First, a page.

I’m listening to the local praise-song station, and positively cringing at every single song. Yet I agree with everything in every lyric. It’s not that I’m embarrassed to hear such messages. Something is up.
It occurred to me that the very directness of the message may play a big role in my extreme distaste for praise songs. Augustine said in De Doctrina Christiana that things are more pleasing if they are presented obscurely, and understood through effort, than if they are stated openly. I’ve been listening to this praise station for about 30 minutes now, and haven’t heard a single lyric more subtle than a sledge hammer to the head (repeatedly, for 4 minutes at a time).
But I call this theory “half-baked” because there are a lot of undeniably great songs with openly-stated lyrics. Handel’s “Hallelujah Chorus”—I shudder to think it—might be the 18th-century equivalent of the praise song: about 4 minutes long, with the same words repeated over, and over, and over. But what is it that makes Handel sublime and these pious folks on the radio so intolerable? I suspect that the difference is the quality of the music. If the music is good enough, you can sing anything you want to it, and it will sound great. If you don’t think so, head over to Rich’s blog and watch the Pearl Jam “misheard lyrics” video. What is that guy singing? Who knows. Do we care? Nope, because the music is good.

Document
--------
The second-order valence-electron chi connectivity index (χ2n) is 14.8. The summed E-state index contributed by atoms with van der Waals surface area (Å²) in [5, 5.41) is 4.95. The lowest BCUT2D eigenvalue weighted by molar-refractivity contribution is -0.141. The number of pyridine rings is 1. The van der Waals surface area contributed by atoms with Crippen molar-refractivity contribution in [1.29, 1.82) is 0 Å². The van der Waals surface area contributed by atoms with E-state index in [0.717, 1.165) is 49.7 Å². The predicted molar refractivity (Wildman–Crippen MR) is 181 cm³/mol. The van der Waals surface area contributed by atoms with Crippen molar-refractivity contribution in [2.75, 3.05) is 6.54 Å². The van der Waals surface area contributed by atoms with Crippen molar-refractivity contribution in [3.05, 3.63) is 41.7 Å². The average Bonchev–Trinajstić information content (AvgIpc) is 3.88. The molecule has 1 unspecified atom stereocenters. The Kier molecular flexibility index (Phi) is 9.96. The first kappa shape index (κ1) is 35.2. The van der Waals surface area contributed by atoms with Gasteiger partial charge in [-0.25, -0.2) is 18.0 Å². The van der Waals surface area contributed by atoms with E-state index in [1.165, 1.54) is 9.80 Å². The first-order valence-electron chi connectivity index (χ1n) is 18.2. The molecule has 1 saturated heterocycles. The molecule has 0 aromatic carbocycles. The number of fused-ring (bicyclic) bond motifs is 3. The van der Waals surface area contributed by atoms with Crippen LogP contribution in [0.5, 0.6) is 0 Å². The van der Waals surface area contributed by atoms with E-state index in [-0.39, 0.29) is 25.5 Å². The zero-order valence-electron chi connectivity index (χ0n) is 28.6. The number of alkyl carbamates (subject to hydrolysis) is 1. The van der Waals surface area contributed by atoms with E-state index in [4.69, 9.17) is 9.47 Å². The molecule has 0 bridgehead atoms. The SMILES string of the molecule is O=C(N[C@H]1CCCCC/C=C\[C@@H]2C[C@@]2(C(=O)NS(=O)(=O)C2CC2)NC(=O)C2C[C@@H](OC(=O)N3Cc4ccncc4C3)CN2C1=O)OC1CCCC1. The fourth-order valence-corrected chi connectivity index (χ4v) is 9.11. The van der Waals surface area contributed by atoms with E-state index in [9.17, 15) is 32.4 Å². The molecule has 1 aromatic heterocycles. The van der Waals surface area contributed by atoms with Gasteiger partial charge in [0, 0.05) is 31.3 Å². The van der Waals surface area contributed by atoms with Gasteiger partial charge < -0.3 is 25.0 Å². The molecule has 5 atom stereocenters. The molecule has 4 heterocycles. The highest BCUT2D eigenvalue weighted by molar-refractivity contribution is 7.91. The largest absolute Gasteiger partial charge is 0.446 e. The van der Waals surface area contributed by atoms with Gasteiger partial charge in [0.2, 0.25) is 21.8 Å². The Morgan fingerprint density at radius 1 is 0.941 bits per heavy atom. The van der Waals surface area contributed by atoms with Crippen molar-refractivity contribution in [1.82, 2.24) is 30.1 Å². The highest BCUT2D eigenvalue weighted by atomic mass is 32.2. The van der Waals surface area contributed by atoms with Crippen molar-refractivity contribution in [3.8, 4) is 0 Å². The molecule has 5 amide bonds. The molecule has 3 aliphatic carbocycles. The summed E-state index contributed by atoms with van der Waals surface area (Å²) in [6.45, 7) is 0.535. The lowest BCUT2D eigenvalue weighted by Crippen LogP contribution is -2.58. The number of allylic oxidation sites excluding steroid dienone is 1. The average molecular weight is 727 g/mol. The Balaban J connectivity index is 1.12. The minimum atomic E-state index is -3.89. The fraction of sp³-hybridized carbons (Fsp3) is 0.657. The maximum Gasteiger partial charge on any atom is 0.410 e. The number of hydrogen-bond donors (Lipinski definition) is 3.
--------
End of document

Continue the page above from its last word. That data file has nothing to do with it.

Still, I think there is something—a lot—to be said for indirect communication in lyrics. Jesus spoke in parables, after all. If it was good enough for him . . .